The impact of globalization and the changing role of the United States in the global economy are issues gaining salience in the 2008 presidential campaigns. Amidst a divisive national debate regarding a rising trade deficit and the effects of globalization on the American economy, protectionism appears to be a rare example of bipartisan sentiment. Public anxiety over trade-related job loss and import safety, as well as increased media attention to income inequality and the stability of the dollar, will continue to drive the debate on trade.

A reinvigorated Democratic Party campaigned in 2006 on a largely populist economic agenda and has spent much of the congressional calendar addressing trade negotiation and policy reform. Democratic intervention in trade policy has curtailed the administration’s free trade agenda, contributing to the comatose state of the WTO Doha Round, and left the White House struggling to push through already negotiated bilateral treaties with Colombia, South Korea, Panama and Peru.

As the candidates embark on their summer travel season and the Congress decamps Washington for cooler climes, here is a look ahead at the trade agendas of those vying for the White House in 2008.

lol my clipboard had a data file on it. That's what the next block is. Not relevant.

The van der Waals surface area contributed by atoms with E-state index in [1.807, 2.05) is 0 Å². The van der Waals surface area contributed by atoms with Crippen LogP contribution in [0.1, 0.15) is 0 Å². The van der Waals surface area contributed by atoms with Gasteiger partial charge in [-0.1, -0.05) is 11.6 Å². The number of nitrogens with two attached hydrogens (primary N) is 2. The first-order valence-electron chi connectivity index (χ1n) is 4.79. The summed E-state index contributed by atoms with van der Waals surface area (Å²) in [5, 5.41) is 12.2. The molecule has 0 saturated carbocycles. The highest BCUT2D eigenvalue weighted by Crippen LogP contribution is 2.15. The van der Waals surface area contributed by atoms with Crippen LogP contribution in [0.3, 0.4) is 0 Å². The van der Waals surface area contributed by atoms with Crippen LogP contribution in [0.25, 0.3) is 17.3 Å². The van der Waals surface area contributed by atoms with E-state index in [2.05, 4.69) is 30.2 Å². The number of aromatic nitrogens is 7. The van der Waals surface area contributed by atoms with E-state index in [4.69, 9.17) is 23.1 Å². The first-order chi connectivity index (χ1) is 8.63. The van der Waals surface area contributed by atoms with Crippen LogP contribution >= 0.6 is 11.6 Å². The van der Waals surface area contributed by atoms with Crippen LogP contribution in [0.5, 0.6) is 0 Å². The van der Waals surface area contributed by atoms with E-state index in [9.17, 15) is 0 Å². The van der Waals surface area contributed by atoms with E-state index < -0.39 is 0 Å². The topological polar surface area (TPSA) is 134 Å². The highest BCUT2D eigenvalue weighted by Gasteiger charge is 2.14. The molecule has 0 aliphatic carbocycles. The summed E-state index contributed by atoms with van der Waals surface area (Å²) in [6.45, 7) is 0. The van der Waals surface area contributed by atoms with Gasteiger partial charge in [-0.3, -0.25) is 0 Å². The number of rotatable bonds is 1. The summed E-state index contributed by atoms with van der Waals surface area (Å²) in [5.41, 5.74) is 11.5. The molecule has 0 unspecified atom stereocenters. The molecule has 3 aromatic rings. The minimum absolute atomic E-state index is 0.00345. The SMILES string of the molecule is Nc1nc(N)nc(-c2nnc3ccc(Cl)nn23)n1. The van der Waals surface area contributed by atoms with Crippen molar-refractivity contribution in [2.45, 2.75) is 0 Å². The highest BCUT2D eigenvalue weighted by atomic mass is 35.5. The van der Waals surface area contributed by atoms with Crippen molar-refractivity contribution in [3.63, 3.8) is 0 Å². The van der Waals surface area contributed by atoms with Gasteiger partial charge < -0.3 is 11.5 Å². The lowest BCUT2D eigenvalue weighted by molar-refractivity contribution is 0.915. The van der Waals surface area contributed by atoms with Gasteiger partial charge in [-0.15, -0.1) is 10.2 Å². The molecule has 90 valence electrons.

From “free and fair” to “smart and safe,” the Democrats have predictably run to the left on trade. Focused on the costs rather than the benefits of trade, Democratic candidates are in the process of defining a protectionist agenda for the globalization age.

Clinton: Although her voting record indicates Senator Clinton has generally favored trade liberalization, recent rhetoric marks a notable shift left in populist territory. From the campaign trail, Clinton has called for a strategic pause in the negotiation of trade agreements. Meanwhile, in the Senate, she has launched a legislative effort aimed at reducing the dollar reserve holdings of strategic competitors such as China. Gaining distance from the NAFTA and WTO Uruguay Round years of President Bill Clinton, New York’s junior senator has now positioned herself on an interesting line that flirts with the protectionist left while still courting Wall Street donors. Clinton’s continued transformation on trade may prove one of the more interesting subplots of the autumn campaign.